In a milestone development, a team of researchers has apparently discovered phosphine on the clouds of Venus. According to space scientists, phosphine might be most probably of biotic origin, and it clearly indicates that alien life at least in its microbial form could be thriving in Venus.
In the press conference, Professor Jane Greaves revealed that microorganisms could be living in the hostile atmosphere of Venus. According to Greaves, phosphine is usually detected where microbes are surviving without the presence of oxygen. During her briefing, the scientist also called Venus a 'living habitat'.
"Measurements of trace gases in planetary atmospheres help us explore chemical conditions different to those on Earth. Our nearest neighbor, Venus, has cloud decks that are temperate but hyper acidic. Here we report the apparent presence of phosphine (PH3) gas in Venus's atmosphere, where any phosphorus should be in oxidized forms," wrote the researchers in their study report which is now available in the Journal Nature.
Greaves also added that the discovery of phosphene in Venus is quite exciting and pretty unexpected.
However, researchers revealed that they are not claiming the presence of alien life on Venus, but are talking about the discovery of phosphene gas which remains a mystery, as it is of biological origin. They also suggested that new chemistry other than biological causes could have also resulted in the formation of the phosphene.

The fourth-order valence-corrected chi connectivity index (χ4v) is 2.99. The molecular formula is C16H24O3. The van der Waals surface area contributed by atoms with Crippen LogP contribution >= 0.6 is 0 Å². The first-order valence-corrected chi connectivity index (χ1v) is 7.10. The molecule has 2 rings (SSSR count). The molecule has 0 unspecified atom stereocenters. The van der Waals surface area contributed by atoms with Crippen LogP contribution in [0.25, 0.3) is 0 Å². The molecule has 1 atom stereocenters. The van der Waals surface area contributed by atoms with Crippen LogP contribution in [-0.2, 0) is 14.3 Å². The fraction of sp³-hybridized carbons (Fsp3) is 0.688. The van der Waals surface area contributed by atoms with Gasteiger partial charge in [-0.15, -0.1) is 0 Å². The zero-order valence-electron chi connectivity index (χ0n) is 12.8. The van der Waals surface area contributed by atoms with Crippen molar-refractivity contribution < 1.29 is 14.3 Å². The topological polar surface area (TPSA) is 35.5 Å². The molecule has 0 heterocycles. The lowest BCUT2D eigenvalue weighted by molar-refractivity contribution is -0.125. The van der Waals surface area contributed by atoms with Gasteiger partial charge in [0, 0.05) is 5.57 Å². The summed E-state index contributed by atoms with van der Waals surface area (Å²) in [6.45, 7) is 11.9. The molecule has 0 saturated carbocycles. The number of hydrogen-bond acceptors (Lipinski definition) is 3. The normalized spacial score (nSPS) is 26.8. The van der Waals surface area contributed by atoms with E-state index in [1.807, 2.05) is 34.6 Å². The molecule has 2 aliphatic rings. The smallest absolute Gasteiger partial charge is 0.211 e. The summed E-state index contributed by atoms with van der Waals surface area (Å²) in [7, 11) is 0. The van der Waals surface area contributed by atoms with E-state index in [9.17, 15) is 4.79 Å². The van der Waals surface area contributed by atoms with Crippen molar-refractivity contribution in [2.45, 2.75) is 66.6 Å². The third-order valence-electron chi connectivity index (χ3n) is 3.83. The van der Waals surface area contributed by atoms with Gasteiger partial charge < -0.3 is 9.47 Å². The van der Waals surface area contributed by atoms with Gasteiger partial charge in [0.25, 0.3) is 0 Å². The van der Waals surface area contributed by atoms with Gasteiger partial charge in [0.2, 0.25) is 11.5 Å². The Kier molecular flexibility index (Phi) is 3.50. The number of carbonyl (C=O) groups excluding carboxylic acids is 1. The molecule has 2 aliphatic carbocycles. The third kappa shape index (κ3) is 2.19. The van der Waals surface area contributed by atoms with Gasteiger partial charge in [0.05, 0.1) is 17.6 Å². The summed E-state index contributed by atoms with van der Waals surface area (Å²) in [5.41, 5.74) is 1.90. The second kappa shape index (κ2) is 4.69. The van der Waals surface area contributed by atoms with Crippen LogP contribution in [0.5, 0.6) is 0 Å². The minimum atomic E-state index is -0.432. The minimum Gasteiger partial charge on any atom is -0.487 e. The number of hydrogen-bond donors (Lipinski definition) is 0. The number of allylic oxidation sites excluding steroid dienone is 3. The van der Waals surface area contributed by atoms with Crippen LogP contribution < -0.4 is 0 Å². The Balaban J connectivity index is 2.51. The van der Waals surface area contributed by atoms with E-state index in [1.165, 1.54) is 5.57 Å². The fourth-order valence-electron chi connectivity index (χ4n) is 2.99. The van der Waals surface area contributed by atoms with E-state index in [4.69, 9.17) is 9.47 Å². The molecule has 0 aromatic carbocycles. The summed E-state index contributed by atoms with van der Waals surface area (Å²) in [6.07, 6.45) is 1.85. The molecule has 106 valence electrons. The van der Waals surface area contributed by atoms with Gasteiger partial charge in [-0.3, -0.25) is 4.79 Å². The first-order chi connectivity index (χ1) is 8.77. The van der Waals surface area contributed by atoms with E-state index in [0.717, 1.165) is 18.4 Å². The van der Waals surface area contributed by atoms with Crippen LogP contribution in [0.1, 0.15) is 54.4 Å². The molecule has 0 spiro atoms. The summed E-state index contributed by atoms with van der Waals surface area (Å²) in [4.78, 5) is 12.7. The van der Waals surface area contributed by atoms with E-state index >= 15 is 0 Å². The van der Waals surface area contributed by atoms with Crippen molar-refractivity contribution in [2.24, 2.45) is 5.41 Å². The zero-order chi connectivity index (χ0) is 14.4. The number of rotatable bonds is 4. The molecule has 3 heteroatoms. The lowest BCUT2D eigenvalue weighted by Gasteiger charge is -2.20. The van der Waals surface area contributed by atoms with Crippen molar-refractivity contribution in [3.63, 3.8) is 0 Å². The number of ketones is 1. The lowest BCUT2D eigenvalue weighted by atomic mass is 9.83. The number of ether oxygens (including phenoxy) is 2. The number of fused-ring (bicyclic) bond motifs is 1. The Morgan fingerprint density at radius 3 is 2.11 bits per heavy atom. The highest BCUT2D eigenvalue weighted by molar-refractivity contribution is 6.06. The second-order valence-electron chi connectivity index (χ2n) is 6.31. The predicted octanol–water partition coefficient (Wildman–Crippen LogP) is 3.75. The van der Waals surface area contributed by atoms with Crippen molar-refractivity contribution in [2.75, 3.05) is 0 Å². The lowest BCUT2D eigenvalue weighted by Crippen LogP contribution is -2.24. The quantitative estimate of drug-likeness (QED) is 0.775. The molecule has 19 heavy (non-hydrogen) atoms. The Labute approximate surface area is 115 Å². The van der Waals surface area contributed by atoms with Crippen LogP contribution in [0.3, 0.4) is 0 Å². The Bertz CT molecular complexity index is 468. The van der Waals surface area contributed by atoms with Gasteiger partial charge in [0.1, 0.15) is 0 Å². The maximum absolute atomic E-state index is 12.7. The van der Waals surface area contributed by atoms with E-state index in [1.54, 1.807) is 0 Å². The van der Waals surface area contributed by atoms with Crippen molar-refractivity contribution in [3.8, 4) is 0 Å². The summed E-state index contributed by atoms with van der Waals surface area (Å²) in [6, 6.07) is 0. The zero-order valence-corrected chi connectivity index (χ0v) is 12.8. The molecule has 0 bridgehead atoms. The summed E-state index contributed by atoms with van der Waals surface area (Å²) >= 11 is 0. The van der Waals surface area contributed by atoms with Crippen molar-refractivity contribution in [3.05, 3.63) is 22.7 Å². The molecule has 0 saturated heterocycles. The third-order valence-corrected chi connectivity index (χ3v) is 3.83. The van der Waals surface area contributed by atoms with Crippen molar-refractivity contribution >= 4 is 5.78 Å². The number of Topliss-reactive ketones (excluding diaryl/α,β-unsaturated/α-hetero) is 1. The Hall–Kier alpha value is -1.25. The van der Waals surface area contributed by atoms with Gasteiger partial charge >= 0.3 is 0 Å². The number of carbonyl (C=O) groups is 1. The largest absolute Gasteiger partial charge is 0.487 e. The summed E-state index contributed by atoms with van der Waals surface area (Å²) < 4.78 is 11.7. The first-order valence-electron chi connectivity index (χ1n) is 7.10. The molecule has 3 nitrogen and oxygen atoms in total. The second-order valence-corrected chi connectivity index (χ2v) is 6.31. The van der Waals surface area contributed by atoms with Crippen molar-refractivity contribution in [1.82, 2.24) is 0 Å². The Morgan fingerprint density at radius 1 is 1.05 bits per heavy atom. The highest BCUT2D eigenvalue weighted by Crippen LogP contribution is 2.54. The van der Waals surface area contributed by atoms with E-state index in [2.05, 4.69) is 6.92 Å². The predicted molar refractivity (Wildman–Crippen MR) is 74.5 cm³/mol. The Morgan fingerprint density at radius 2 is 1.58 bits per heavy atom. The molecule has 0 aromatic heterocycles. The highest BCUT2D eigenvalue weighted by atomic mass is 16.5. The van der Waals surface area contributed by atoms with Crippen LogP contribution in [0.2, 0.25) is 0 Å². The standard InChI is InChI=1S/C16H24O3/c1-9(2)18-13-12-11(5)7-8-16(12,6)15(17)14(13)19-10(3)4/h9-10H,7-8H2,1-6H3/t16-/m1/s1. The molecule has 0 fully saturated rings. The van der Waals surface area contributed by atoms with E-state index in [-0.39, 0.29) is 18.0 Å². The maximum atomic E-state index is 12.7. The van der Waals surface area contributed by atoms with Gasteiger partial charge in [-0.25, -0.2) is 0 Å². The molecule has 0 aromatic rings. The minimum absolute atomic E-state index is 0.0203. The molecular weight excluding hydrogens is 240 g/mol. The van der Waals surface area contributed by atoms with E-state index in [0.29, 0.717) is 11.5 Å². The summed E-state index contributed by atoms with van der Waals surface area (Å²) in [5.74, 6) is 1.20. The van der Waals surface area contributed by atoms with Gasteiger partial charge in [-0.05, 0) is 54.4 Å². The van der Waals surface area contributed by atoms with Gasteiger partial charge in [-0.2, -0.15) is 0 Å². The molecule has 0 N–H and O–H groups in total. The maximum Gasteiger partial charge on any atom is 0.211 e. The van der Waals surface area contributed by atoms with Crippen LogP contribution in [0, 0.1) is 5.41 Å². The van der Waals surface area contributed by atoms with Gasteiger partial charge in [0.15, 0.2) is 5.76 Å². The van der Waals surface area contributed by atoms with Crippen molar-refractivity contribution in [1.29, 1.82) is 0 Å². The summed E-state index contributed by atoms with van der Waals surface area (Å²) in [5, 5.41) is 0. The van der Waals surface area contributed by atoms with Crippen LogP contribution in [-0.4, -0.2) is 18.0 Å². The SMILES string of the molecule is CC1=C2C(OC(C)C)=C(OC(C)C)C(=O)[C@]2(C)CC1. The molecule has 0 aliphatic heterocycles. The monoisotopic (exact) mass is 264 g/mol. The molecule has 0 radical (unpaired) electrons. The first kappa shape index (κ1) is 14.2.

Where exactly was Phosphine found?
"Our twin planet Venus is a hellish world. While the surface is hot enough to melt lead, the temperature drops as you go higher into the clouds, becoming Earth-like in both temperature and pressure by an altitude of 50km, exactly where the phosphine was found. While the temperature is benign the clouds contain sulfuric acid which should break down the phosphine, so something is forming it anew, and as phosphine is associated with life on Earth it is tempting to think it could be life on Venus," said Alan Duffy, an astronomer from Swinburne University and the lead scientist of The Royal Institution of Australia.
Here's an MIT video put up on Youtube and accessed by more than 30,000 viewers already and the press conference of the authorities is likely in a few hours.
[This is a developing story. Updates will be added later]
Several scientists consider phosphine a biosignature, and the chemistry behind the formation of this compound by abiotic causes still remains unknown. Scientists have detected phosphine using the Atacama (ALMA) array located in Chile and the James Clerk Maxwell telescope located in Hawaii.